Hugh Leahy of Lewes received the 2014 Blue-Gold All-Star Basketball Games Community Service Award during the event's banquet held March 13 at Dover Downs.
Leahy was recognized for his service to the Wilmington community and the state of Delaware during his many years as executive vice president with Wilmington Trust and as senior vice president of the Delaware Community Foundation in charge of the Sussex County division.
“Hugh cares about our state and our community,” said Larry Kimmel, chairman of the Blue-Gold Basketball All-Star Games. He made the presentation before a banquet room filled with 550 basketball players, family, friends and supporters of the Best Buddies Delaware program.
“There's no I in team and no I in award,” said Leahy in accepting the award. “Best Buddies Delaware is a great organization helping so many people, and I'm honored to be associated with them.”
Leahy said during his years in Wilmington he worked with a number of community organizations, most notably the Christiana Cultural Arts Center, which promoted the arts in downtown Wilmington, involving many young people. He also did extensive work for Reading Assist, which is a program that focuses on helping people overcome dyslexia problems to become better readers.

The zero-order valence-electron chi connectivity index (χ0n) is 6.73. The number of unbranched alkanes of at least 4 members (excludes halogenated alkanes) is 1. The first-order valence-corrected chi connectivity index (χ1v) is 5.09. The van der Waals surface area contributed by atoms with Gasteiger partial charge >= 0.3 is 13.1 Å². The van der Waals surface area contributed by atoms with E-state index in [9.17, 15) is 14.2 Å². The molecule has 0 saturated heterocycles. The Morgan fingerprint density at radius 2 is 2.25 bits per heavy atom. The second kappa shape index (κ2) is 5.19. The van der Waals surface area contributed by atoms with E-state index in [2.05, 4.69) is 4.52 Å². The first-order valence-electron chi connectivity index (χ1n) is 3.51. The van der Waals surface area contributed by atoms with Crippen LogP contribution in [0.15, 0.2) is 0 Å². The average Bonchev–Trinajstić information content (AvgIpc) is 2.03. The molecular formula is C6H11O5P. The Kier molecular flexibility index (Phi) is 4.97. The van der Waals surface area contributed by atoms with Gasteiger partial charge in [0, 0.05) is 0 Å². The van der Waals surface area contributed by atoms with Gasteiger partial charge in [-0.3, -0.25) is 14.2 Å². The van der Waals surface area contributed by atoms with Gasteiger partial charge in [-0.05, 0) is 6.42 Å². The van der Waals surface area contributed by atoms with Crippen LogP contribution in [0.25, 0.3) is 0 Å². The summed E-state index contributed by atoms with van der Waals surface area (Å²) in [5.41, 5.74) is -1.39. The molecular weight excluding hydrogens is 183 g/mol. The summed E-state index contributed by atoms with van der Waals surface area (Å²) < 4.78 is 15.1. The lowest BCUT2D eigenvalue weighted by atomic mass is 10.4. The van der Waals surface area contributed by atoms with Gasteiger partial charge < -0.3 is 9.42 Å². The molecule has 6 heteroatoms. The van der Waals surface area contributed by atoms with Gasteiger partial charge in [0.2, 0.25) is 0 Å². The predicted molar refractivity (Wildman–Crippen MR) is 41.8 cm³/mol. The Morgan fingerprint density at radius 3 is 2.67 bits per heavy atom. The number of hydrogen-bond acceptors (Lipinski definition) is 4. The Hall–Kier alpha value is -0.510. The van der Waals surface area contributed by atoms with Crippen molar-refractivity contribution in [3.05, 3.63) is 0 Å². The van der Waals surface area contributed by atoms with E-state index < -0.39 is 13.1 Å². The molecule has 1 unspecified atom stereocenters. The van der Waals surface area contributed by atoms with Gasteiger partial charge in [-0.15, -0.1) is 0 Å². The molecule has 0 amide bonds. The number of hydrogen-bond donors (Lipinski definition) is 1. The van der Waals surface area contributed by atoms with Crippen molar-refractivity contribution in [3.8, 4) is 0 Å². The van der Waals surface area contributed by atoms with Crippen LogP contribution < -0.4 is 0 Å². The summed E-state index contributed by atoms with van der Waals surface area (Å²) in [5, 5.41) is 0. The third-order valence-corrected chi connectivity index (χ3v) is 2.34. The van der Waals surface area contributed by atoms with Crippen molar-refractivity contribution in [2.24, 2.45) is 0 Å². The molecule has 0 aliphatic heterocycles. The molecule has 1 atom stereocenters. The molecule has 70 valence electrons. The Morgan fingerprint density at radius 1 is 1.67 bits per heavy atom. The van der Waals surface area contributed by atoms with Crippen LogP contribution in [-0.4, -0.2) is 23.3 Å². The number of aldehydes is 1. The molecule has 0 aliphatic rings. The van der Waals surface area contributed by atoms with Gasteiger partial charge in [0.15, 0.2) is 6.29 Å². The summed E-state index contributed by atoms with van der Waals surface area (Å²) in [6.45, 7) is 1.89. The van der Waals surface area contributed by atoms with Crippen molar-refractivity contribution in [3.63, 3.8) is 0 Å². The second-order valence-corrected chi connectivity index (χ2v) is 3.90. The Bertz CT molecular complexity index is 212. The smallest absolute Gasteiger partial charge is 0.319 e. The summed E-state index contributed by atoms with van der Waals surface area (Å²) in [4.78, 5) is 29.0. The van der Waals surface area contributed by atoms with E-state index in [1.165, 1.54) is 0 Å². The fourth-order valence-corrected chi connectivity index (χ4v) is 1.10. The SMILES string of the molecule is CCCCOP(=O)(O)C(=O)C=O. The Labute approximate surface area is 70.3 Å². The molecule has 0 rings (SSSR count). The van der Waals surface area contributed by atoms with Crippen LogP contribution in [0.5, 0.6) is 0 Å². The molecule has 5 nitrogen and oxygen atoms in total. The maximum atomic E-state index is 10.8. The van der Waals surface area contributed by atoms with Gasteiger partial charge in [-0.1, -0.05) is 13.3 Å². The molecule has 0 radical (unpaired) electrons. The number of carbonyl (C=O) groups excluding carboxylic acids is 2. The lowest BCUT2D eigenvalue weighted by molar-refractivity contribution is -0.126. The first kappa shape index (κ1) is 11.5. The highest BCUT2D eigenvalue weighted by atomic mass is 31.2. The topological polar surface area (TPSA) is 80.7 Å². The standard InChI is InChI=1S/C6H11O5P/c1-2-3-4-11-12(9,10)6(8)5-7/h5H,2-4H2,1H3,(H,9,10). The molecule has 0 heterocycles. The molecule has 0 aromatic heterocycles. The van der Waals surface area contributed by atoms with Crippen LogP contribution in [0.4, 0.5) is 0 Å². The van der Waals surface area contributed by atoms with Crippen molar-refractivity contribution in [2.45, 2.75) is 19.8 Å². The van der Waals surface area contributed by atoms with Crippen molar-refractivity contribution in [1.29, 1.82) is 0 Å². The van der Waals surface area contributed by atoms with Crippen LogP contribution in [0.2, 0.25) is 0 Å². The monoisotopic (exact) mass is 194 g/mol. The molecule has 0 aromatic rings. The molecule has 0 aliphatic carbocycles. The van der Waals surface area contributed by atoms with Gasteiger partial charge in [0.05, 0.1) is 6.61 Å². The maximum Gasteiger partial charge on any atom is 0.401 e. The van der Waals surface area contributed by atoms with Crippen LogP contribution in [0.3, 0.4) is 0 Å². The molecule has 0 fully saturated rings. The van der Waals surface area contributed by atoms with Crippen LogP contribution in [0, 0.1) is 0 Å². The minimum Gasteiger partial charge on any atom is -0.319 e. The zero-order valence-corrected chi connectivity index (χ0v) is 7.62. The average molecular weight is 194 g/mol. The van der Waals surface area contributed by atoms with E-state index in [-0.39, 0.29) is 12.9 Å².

Wayne Holden, a board member for the Delaware Community Foundation who attended the banquet, said Leahy was always a cool and calm professional for the foundation, which assists dozens of charitable initiatives in Sussex and Delaware. “He was the perfect manager for the many Sussex County endowment funds that benefitted from his expertise,” said Holden.
Best Buddies is a nonprofit organization with the mission of integrating children and adults with intellectual and developmental disabilities into their schools and communities through peer mentoring, leadership training and friendship programs.
Morton R. Kimmel of Wilmington founded the Blue-Gold Delaware High School All-Star Basketball Games 15 years ago. “Previously there were the North-South All-Star games. The boys' all-star game was played in Wilmington and the girls' game at either Cape or Milford. But the biggest problem was they were played in June. My son had just completed a 1,500-point career at Tower Hill and was named to the team. When he told me he would rather go with us on a family vacation than play in the game, I knew there was a problem.”
Kimmel worked with then-University of Delaware basketball coach Mike Brey to get the games scheduled for the Newark campus and moved to March when basketball fever is still high. Now the event not only provides a premier venue for Delaware's high school basketball players, but also raises between $100,000 and $150,000 each year for the Best Buddies organization. Kimmel said the all-star games draw more than 100 college coaches looking for talent, which results in scholarship offers. “I didn't realize at the time we started that this would help these kids get to college,” said Kimmel. “It helps disabled children and student athletes. That's a pretty good deal.”